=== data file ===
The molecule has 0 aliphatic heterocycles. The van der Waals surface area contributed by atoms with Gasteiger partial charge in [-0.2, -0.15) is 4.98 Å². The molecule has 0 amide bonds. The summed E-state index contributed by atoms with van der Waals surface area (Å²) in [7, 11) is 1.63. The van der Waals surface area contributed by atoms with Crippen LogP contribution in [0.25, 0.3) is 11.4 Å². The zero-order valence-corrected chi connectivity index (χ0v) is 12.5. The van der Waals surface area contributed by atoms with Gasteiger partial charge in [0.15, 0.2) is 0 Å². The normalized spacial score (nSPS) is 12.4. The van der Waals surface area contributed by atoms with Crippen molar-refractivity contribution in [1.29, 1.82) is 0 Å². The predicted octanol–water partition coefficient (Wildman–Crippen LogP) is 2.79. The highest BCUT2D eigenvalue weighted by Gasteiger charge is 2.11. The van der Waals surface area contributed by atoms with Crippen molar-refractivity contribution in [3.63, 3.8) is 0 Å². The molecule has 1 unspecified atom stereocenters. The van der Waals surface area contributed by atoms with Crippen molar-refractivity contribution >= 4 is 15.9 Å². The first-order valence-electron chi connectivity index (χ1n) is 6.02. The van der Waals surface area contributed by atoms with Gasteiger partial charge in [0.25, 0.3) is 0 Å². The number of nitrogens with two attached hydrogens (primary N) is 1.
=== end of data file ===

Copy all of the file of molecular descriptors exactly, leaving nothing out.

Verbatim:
The molecule has 0 aliphatic heterocycles. The van der Waals surface area contributed by atoms with Gasteiger partial charge in [-0.2, -0.15) is 4.98 Å². The molecule has 0 amide bonds. The summed E-state index contributed by atoms with van der Waals surface area (Å²) in [7, 11) is 1.63. The van der Waals surface area contributed by atoms with Crippen LogP contribution in [0.25, 0.3) is 11.4 Å². The zero-order valence-corrected chi connectivity index (χ0v) is 12.5. The van der Waals surface area contributed by atoms with Gasteiger partial charge in [0.15, 0.2) is 0 Å². The normalized spacial score (nSPS) is 12.4. The van der Waals surface area contributed by atoms with Crippen molar-refractivity contribution in [1.29, 1.82) is 0 Å². The predicted octanol–water partition coefficient (Wildman–Crippen LogP) is 2.79. The highest BCUT2D eigenvalue weighted by Gasteiger charge is 2.11. The van der Waals surface area contributed by atoms with Crippen molar-refractivity contribution in [3.63, 3.8) is 0 Å². The molecule has 1 unspecified atom stereocenters. The van der Waals surface area contributed by atoms with Crippen molar-refractivity contribution >= 4 is 15.9 Å². The first-order valence-electron chi connectivity index (χ1n) is 6.02. The van der Waals surface area contributed by atoms with Gasteiger partial charge in [0.25, 0.3) is 0 Å². The number of nitrogens with two attached hydrogens (primary N) is 1.